Page 2:The Cyberpower Gamer Dragon
Page 3:System And Test Setup
Page 4:Synthetic Benchmarks
Page 5:Media Encoding And Rendering Benchmarks
Page 6:Productivity Benchmarks
Page 7:Game Benchmarks: Crysis
Page 8:Game Benchmarks: Far Cry 2
Page 9:Game Benchmarks: World In Conflict
Page 10:Game Benchmarks: Stalker: Clear Sky
Page 11:Power Usage Benchmarks
3DMark is showing us something we didn’t expect off the hop: a notable advantage to the Core i7-920 system, even at stock clock speeds. The Gamer Dragon is able to muster a slight advantage at the Extreme preset, where the high 1920x1200 resolution is used in conjunction with anti-aliasing (AA), but we’re frankly surprised by how much the Intel Core i7-920 is keeping up with its GeForce GTX 260 cards. Note that we turn PhysX enhancements off for our benchmarking, so there is no artificial score-boosting going on here. It will be very interesting to see if actual games reflect the CPU disparity between these systems, or if the graphics subsystem in the Gamer Dragon will win the day in real-life gaming situations.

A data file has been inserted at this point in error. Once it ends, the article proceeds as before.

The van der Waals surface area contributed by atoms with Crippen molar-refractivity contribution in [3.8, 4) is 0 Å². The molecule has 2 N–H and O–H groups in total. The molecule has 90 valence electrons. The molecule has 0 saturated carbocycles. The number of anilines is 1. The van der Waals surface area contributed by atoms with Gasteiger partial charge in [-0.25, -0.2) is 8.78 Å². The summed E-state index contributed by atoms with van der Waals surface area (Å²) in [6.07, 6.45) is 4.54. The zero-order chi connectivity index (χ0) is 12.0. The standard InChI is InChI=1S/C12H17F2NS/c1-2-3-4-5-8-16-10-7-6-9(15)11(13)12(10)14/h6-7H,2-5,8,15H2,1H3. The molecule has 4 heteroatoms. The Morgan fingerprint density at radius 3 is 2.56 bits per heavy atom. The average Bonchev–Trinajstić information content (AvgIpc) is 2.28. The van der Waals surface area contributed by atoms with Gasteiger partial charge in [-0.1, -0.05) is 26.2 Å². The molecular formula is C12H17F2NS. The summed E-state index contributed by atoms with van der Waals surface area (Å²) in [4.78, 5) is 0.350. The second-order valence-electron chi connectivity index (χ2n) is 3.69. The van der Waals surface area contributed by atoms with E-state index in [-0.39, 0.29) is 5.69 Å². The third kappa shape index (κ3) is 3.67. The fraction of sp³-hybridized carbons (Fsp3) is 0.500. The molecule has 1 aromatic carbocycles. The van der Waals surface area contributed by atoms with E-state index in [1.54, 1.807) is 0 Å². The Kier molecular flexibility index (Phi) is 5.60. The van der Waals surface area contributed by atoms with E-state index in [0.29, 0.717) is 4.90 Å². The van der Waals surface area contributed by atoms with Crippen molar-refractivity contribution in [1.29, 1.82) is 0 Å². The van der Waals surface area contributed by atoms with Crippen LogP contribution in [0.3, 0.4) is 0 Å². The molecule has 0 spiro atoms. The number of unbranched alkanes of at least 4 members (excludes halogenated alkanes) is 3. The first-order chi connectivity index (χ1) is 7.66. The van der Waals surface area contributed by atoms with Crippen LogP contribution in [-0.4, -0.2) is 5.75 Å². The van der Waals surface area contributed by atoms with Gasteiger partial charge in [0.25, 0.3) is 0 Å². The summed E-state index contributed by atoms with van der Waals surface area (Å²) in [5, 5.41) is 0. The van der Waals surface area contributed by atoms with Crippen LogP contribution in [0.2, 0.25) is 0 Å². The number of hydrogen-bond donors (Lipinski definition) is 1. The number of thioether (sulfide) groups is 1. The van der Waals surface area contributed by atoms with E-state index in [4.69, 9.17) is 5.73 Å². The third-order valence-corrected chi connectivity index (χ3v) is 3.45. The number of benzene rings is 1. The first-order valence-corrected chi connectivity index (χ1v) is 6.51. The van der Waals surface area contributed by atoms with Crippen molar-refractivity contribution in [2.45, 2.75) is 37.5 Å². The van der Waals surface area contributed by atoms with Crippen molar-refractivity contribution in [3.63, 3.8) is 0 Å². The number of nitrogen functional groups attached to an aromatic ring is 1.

PCMark Vantage surprised us with relatively close results in a setting where we thought the i7 would excel. While the Gamer Dragon loses in the “Memories” benchmark, it does squeak out a win in the productivity benchmark, and the aggregate PCMark scores are fairly similar.
In SiSoft Sandra, the Core i7-920 took an easy win in the CPU Arithmetic test, but the Phenom II held its own in the CPU Multi-media test. The Core i7 system walked away with the Memory Bandwidth test, thanks in whole to its triple-channel memory system.
- The Cyberpower Gamer Dragon
- System And Test Setup
- Synthetic Benchmarks
- Media Encoding And Rendering Benchmarks
- Productivity Benchmarks
- Game Benchmarks: Crysis
- Game Benchmarks: Far Cry 2
- Game Benchmarks: World In Conflict
- Game Benchmarks: Stalker: Clear Sky
- Power Usage Benchmarks